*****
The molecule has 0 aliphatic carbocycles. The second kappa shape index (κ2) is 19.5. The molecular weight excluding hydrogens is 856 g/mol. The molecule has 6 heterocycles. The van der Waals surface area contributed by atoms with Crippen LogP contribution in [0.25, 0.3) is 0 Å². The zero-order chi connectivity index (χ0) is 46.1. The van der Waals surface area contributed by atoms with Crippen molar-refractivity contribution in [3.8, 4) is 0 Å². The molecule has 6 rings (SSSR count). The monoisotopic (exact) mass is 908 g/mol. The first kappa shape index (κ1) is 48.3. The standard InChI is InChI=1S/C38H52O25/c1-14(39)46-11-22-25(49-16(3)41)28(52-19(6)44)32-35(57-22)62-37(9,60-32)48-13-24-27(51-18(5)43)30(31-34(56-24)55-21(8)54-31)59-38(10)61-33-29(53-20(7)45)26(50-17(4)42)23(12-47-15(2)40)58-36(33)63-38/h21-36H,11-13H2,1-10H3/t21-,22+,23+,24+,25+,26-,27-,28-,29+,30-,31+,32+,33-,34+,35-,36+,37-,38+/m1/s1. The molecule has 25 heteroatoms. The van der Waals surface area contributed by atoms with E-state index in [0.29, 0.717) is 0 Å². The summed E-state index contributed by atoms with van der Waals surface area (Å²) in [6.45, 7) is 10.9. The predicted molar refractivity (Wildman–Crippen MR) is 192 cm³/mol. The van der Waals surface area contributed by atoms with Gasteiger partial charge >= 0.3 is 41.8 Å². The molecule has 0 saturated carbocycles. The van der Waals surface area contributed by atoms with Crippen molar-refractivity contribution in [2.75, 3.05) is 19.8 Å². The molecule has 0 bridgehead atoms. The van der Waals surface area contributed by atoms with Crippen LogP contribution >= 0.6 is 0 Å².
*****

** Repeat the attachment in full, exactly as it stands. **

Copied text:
The molecule has 0 aliphatic carbocycles. The second kappa shape index (κ2) is 19.5. The molecular weight excluding hydrogens is 856 g/mol. The molecule has 6 heterocycles. The van der Waals surface area contributed by atoms with Crippen LogP contribution in [0.25, 0.3) is 0 Å². The zero-order chi connectivity index (χ0) is 46.1. The van der Waals surface area contributed by atoms with Crippen molar-refractivity contribution in [3.8, 4) is 0 Å². The molecule has 6 rings (SSSR count). The monoisotopic (exact) mass is 908 g/mol. The first kappa shape index (κ1) is 48.3. The standard InChI is InChI=1S/C38H52O25/c1-14(39)46-11-22-25(49-16(3)41)28(52-19(6)44)32-35(57-22)62-37(9,60-32)48-13-24-27(51-18(5)43)30(31-34(56-24)55-21(8)54-31)59-38(10)61-33-29(53-20(7)45)26(50-17(4)42)23(12-47-15(2)40)58-36(33)63-38/h21-36H,11-13H2,1-10H3/t21-,22+,23+,24+,25+,26-,27-,28-,29+,30-,31+,32+,33-,34+,35-,36+,37-,38+/m1/s1. The molecule has 25 heteroatoms. The van der Waals surface area contributed by atoms with E-state index in [0.29, 0.717) is 0 Å². The summed E-state index contributed by atoms with van der Waals surface area (Å²) in [6.45, 7) is 10.9. The predicted molar refractivity (Wildman–Crippen MR) is 192 cm³/mol. The van der Waals surface area contributed by atoms with Gasteiger partial charge >= 0.3 is 41.8 Å². The molecule has 0 saturated carbocycles. The van der Waals surface area contributed by atoms with Crippen molar-refractivity contribution in [2.75, 3.05) is 19.8 Å². The molecule has 0 bridgehead atoms. The van der Waals surface area contributed by atoms with Crippen LogP contribution >= 0.6 is 0 Å².